California’s large and understandably impassioned community of child sex abuse victims and their advocates might well designate this past Monday as a day of remembrance and profound mourning.
With a stroke of his pen, Gov. Jerry Brown crushed hope for legions of people fervently hoping that he would transform would-be legislation into law providing increased protections for victims. Rather than endorsing a bill that sought to expand the time for victims to file civil abuse claims, the state’s chief executive vetoed it.
As disappointing as Brown’s thumbs-down response was to victims and advocates, it was not particularly surprising. A Los Angeles Times article spotlighting the bill and its demise duly noted that the governor vetoed a similar measure in the past. He wrote back in 2013 that there needs to be a firm cut-off period at which “past acts are indeed in the past and not subject to further lawsuits.” Brown and other supporters of a non-expanded statute of limitations for reporting sexual abuse stress that accuracy can be eroded over time as evidence grows progressively cloudier.
That is manifestly not a winning argument for individuals who have suffered at the hands of predators and molesters. As the Times notes in citing SOL time-expansion advocates, horrific memories from the past “can be repressed for decades.” Some perpetrators rely upon that and obviously support any measure that cuts off their liability.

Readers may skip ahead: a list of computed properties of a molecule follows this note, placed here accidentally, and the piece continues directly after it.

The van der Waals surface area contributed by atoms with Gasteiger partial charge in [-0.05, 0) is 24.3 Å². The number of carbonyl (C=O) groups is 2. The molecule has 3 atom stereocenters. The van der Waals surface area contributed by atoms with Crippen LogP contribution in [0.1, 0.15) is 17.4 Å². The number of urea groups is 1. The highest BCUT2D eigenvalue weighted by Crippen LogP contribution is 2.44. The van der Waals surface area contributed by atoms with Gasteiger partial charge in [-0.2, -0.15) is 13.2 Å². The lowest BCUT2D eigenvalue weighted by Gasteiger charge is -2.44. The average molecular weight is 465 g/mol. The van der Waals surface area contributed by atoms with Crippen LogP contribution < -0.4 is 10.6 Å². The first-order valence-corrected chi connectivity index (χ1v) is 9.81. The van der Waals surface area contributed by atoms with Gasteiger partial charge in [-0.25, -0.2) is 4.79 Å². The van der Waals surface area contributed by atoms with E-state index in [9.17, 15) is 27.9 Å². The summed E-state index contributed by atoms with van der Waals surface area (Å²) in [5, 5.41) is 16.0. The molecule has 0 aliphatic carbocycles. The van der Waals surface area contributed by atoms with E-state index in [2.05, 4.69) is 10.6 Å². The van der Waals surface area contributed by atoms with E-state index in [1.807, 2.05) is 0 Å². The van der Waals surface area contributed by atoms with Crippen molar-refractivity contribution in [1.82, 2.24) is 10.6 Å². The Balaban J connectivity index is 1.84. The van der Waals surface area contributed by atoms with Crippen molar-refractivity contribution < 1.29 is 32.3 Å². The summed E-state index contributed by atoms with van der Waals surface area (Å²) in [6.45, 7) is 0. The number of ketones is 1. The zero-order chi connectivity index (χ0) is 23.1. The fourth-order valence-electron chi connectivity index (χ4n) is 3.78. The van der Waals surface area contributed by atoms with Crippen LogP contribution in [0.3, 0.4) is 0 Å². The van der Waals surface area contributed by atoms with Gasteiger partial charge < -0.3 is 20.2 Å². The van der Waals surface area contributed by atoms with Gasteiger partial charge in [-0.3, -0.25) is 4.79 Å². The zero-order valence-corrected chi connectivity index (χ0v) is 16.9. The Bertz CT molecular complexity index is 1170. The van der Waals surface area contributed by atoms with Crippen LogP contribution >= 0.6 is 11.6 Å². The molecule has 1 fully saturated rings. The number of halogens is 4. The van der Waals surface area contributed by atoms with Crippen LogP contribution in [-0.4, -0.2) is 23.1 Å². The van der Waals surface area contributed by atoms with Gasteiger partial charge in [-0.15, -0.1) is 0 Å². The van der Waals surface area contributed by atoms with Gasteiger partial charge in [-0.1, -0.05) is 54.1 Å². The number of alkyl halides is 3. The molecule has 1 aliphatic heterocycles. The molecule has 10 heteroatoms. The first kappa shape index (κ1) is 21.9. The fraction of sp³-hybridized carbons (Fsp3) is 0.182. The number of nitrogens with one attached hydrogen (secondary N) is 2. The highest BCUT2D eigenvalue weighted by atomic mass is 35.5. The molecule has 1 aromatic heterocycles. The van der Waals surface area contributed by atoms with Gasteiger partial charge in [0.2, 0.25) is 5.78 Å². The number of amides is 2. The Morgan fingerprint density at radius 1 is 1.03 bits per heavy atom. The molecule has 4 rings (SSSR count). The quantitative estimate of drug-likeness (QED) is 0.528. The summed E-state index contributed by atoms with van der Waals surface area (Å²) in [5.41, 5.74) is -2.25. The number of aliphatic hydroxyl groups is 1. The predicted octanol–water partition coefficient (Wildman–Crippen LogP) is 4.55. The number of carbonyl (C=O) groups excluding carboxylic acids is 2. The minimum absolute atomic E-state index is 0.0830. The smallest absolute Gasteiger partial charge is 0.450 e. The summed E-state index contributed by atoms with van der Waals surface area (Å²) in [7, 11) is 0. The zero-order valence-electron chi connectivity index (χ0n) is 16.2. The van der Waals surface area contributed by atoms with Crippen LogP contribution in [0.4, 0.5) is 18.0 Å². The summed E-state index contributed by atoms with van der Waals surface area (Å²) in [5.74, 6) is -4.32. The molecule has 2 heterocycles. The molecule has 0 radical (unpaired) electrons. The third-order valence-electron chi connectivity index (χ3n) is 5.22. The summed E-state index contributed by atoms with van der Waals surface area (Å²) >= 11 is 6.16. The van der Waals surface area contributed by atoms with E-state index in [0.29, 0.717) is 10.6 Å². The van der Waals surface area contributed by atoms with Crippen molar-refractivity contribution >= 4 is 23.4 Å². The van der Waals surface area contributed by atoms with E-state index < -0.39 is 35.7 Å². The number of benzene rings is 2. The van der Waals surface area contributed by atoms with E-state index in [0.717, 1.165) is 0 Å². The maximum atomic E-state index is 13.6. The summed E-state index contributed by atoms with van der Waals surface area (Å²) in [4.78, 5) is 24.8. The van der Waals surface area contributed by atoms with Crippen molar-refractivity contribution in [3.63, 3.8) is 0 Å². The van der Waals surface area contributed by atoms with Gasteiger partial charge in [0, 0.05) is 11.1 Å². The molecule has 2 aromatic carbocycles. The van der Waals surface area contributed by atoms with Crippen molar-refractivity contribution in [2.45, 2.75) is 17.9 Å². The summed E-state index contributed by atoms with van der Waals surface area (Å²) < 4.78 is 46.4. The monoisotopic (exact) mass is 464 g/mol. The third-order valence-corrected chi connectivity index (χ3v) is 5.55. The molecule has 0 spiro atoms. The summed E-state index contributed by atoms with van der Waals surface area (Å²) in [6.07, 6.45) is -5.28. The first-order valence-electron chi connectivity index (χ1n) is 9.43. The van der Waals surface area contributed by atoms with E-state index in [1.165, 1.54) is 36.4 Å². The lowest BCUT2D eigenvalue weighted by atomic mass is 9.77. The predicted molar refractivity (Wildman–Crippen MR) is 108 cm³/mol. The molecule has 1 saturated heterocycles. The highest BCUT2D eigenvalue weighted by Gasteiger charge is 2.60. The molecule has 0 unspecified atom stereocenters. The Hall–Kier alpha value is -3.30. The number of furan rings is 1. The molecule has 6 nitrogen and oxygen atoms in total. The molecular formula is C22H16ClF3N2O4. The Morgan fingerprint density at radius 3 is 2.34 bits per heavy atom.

The prospective law would have enabled victims to file legal claims up to the age of 40 and additionally allowed individuals eventually able to unearth buried memories a five-year filing window to commence a lawsuit.
Questions or concerns regarding filing requirements or any other matter relevant to childhood sexual assault can be directed to an experienced and empathetic attorney who aggressively promotes the rights of sex abuse victims.